Our test revealed two frustrations with one-cup brewers: the lack of choice in coffee and the cumbersome design. The Home Cafe system is inappropriate for people with limited manual dexterity because it takes two strong hands to open and close the pod holder. The water receptacles on the other two machines are narrow and not easy to fill, plus they are awkward to handle when full of water.
Each coffee maker comes with a supply of pods made for that machine. The pods can be purchased online and at some stores that sell the machines. Although they are sold in grocery stores in other parts of the country, they haven't yet made it to Tampa Bay area shelves.
By the end of the month, Publix will carry new Maxwell House coffee pods designed to fit Senseo and Home Cafe machines, says store spokeswoman Leslie Spencer.
During our test, we cheated and used the pods interchangeably, and for the most part that worked. But we wondered how the machines would brew our favorite brands, whether Starbucks, Chock full o'Nuts or Peet's by mail-order.
"I think that's very annoying. You don't want to be in prison with your coffee," says Corby Kummer, senior editor at the Atlantic Monthly and author of The Joy of Coffee: The Essential Guide to Buying, Brewing and Enjoying (Houghton Mifflin, $16; 2004).
His gripe is echoed by people who have posted reviews on the Web.
"Don't believe everything you read about these machines," writes Gene McCalmont of Argyle, Texas, on Amazon.com. "They do make good coffee (if you use the right blend) and are reasonably well-built. But, the coffee is not coffeehouse quality. It really is a matter of expectations."
But even with lowered expectations, the coffee we sampled didn't taste much richer or smoother than instant.
Kummer has tried coffee from the three machines and is not impressed.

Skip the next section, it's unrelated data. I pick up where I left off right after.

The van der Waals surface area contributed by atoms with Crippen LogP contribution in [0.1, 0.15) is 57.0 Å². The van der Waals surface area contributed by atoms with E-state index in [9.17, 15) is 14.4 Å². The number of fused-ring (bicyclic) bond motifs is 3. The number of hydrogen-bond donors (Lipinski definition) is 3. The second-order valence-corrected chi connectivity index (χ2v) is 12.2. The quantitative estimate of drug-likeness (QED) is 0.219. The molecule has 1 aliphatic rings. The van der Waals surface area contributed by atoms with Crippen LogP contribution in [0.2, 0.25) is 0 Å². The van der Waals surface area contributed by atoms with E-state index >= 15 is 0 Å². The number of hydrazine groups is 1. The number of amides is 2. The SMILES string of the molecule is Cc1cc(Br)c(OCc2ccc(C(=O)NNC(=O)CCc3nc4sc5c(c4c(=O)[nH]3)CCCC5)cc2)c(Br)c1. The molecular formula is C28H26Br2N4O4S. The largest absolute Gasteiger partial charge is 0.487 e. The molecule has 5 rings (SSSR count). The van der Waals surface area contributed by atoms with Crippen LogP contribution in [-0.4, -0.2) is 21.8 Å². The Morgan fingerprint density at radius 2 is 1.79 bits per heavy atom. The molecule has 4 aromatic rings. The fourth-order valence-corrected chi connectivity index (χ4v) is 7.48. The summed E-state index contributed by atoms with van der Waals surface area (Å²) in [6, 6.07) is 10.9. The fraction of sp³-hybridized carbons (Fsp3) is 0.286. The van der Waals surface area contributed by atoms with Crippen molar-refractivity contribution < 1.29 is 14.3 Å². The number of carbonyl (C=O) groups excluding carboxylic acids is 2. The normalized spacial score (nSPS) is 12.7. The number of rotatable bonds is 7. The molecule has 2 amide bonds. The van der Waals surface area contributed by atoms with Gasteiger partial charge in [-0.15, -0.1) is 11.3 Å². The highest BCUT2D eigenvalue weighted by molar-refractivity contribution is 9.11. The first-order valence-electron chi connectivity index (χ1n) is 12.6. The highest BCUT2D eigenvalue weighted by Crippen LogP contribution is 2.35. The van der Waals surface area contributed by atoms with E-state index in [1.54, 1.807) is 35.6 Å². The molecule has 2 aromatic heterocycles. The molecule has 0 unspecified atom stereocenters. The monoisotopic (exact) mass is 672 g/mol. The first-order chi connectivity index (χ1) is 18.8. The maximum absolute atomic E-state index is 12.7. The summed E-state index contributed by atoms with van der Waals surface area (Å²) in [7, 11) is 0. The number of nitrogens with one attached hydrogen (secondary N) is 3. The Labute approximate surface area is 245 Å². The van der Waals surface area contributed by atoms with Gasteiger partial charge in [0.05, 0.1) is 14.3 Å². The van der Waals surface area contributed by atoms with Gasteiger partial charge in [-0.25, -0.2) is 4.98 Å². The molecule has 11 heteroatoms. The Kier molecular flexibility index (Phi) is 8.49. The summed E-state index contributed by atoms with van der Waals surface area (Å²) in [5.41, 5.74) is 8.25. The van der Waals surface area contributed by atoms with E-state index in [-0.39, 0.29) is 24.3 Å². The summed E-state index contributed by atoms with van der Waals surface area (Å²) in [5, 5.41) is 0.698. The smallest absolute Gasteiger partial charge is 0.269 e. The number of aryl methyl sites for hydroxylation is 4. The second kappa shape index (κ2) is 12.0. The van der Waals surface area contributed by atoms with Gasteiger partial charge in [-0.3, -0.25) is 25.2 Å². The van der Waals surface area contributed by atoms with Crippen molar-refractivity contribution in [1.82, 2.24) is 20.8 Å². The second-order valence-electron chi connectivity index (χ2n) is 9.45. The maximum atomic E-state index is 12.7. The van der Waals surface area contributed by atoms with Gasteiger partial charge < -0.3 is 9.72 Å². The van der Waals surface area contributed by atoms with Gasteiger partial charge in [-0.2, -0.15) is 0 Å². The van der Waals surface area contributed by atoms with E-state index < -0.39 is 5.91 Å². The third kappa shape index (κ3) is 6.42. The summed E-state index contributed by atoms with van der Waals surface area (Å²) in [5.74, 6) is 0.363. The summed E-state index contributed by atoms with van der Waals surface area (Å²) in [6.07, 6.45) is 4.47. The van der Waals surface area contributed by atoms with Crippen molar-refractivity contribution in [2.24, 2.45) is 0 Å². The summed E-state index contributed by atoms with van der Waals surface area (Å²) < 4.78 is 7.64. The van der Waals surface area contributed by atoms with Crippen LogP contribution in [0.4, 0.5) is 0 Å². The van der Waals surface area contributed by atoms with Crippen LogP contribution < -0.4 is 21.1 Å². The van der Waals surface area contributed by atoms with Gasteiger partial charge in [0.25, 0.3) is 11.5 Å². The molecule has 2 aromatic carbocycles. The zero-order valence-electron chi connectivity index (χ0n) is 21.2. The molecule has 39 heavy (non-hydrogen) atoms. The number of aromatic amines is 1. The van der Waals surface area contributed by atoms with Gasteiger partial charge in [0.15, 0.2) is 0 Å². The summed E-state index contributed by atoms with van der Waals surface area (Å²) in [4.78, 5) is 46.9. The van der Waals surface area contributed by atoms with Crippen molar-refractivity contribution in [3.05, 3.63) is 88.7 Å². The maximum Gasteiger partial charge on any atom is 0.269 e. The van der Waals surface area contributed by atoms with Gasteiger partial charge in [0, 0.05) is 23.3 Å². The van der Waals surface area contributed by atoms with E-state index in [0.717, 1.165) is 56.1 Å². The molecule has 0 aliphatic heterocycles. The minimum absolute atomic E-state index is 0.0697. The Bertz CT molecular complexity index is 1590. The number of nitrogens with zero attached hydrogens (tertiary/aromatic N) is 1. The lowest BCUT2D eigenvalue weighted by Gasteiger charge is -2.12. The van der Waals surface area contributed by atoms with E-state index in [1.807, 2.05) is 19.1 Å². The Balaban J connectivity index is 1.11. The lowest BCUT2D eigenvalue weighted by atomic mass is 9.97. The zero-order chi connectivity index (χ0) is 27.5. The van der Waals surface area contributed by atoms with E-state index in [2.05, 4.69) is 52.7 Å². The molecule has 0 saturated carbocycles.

"First of all, there's not enough coffee in the pods and, second, it doesn't taste very fresh," he says. "Third, I don't think drip brewing ever works in small quantities."
In drip systems, water runs through the coffee grounds quickly and the first drops don't absorb much flavor, he says. Because of this, weak coffee is the likely result when making just one cup.
The one-cup systems have pressurization but it's just a bit more than gravity, Kummer says. "If they had a lot of pressure, they'd be claiming to be espresso machines."
Coffee pods were first introduced for espresso machines, and for those, Kummer says, they work well. The coffee is finely ground and packed so that it resists pressurized water flowing through. The result is rich, deep flavor.
Pods ease the messy chore of cleaning espresso machines, allowing multiple cups to be made quickly, Kummer says.
"At home, it doesn't make sense to me to have to make coffee so quickly," Kummer says. "Why can't people just make a pot?"
Well, because they don't want to. The one-cup coffe makers make sense to the thousands who have purchased them. They want their coffee fast and with little fuss, and they don't want an entire pot. Many Web reviewers give them high marks.
"There is no accounting for taste, pay no attention to the "bad coffee' reviews. There is a pod out there for everyone's taste," writes Paul Gooding of Phoenix on Amazon.com. "This is the coffee maker of the future."
For some, that's a good thing; for others, not so much.